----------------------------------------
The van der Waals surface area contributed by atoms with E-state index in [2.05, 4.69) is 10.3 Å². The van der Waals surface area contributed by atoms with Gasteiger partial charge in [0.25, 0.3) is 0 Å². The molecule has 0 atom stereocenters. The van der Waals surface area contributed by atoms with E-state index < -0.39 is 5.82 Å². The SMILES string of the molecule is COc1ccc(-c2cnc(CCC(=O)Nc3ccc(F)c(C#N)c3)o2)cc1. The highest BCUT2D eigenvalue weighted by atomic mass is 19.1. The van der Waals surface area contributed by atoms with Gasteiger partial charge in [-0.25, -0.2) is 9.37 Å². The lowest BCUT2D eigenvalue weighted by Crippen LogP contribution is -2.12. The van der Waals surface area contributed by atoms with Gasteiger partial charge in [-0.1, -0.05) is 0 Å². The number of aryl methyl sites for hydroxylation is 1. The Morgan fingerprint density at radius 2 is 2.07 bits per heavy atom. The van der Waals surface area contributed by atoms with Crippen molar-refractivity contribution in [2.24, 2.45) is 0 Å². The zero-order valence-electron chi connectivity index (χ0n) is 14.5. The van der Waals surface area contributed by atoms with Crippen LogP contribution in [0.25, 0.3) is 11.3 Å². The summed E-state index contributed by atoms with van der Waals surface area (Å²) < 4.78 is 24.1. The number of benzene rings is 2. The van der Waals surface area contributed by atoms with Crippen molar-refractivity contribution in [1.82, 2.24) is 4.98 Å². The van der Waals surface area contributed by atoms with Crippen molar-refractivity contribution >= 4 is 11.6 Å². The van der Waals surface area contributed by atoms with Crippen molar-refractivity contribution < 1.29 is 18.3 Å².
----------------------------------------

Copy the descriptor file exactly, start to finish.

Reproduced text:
The van der Waals surface area contributed by atoms with E-state index in [2.05, 4.69) is 10.3 Å². The van der Waals surface area contributed by atoms with Gasteiger partial charge in [0.25, 0.3) is 0 Å². The molecule has 0 atom stereocenters. The van der Waals surface area contributed by atoms with E-state index < -0.39 is 5.82 Å². The SMILES string of the molecule is COc1ccc(-c2cnc(CCC(=O)Nc3ccc(F)c(C#N)c3)o2)cc1. The highest BCUT2D eigenvalue weighted by atomic mass is 19.1. The van der Waals surface area contributed by atoms with Gasteiger partial charge in [-0.25, -0.2) is 9.37 Å². The lowest BCUT2D eigenvalue weighted by Crippen LogP contribution is -2.12. The van der Waals surface area contributed by atoms with Gasteiger partial charge in [-0.1, -0.05) is 0 Å². The number of aryl methyl sites for hydroxylation is 1. The Morgan fingerprint density at radius 2 is 2.07 bits per heavy atom. The van der Waals surface area contributed by atoms with Crippen molar-refractivity contribution in [2.24, 2.45) is 0 Å². The zero-order valence-electron chi connectivity index (χ0n) is 14.5. The van der Waals surface area contributed by atoms with Crippen LogP contribution in [0.25, 0.3) is 11.3 Å². The summed E-state index contributed by atoms with van der Waals surface area (Å²) < 4.78 is 24.1. The number of benzene rings is 2. The van der Waals surface area contributed by atoms with Crippen molar-refractivity contribution in [1.82, 2.24) is 4.98 Å². The van der Waals surface area contributed by atoms with Crippen molar-refractivity contribution >= 4 is 11.6 Å². The van der Waals surface area contributed by atoms with Crippen molar-refractivity contribution < 1.29 is 18.3 Å².